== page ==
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MARKETING

How to Ask Your Bank for Money

You're not pitching the upside--you're alleviating fears about downside risk. Make sure you know the difference.
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The process of asking for money is deceptively straightforward, but as in most things, the details matter.

I encourage business owners who are applying for a loan from their bank to include a simple attachment–a summary, written in very direct language–along with the bank's required form.

Remember, you are not selling your business as an investment vehicle for the bank. You are creating confidence that the bank's money will be repaid. And to gain that confidence, they need to understand several things at a basic level.

1. What your business is: On your first page, explain the market you serve, the competitors in that space, the value you bring, and why your business will be successful. Do it all in one page: Your banker is smart, but busy. This has to be a business that your banker and the loan committee can easily understand, so that they have enough confidence to lend money. Simple and short is better.

2. How much money you need–and how you will use it: It is fine to make a simple list of items and the associated amounts of money. Possible items on your list: equipment to purchase, a marketing campaign investment, a new facility build-out estimate, and working capital to support payroll and other expenses. Be sure to attach supporting budgets.

3. How you will pay the money back: I am surprised when I receive business plans, forecasts and investment documents with murky numbers and unclear thinking in this area. As the applicant, you have to make estimates: how much money will come in, how much will go out, what will be left over, and how that all relates to loan repayment terms. Remember, the loan committee's first responsibility is to lend money to people who will repay them with interest. That means their No. 1 concern is how and when the money will be paid back–not how great your business will be in general terms.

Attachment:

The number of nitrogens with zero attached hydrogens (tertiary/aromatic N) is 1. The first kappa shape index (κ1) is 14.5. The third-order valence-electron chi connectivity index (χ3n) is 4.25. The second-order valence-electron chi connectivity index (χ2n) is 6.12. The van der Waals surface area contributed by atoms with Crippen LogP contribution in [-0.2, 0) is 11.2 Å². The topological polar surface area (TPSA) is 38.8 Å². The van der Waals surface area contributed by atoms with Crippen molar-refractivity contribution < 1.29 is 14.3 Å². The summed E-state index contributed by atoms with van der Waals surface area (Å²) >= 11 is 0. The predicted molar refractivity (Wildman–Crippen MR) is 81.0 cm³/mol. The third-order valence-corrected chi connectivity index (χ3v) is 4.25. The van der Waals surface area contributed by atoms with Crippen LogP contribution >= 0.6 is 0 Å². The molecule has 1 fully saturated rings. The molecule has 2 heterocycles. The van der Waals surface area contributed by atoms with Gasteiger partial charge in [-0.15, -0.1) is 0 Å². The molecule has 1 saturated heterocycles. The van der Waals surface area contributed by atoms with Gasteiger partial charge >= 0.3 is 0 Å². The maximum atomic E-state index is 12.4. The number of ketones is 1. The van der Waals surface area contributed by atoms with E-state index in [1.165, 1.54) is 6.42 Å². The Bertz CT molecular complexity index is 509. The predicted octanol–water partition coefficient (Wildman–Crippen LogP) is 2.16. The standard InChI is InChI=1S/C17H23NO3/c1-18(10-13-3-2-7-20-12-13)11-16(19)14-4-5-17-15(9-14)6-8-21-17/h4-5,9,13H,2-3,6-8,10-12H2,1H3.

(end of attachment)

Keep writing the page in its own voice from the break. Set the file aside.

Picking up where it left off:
4. What happens if things don't go as planned: What is the bank's fallback position if the market changes or the business falls short? Is it a guarantee from you, or a partner with collateral? Or maybe it is a loan guaranteed by the SBA or supported by a local or state program for business–but regardless, you need to address this in your documentation.

5. Who's running the show: You are not just pitching the business, but building confidence that your leadership and your team's skills. Provide a team profile that shows the lender's money will be well managed.

Addenda: Here's where you include the numbers--budgets, forecasts, past financial performance--and any other supporting materials for the previous items.

Investors and lenders are similar but not the same. When asking for money from a lender, the approach is different. The investors are focused on how much they will receive for the money they invest. But lenders want to know the risk of not getting their money back. One is about upside; the other is about avoiding downside risk. For the banker, your approach is about confidence in repayment.

IMAGE: Shutterstock photo
Last updated: May 22, 2012

TOM SEARCY | Columnist | Founder, Hunt Big Sales

Author, speaker, and consultant Tom Searcy is the foremost expert in large account sales. With Hunt Big Sales, he has helped clients land more than $5 billion in new sales. Click to get Searcy's weekly tips, or to learn more about Hunt Big Sales.

The opinions expressed here by Inc.com columnists are their own, not those of Inc.com.



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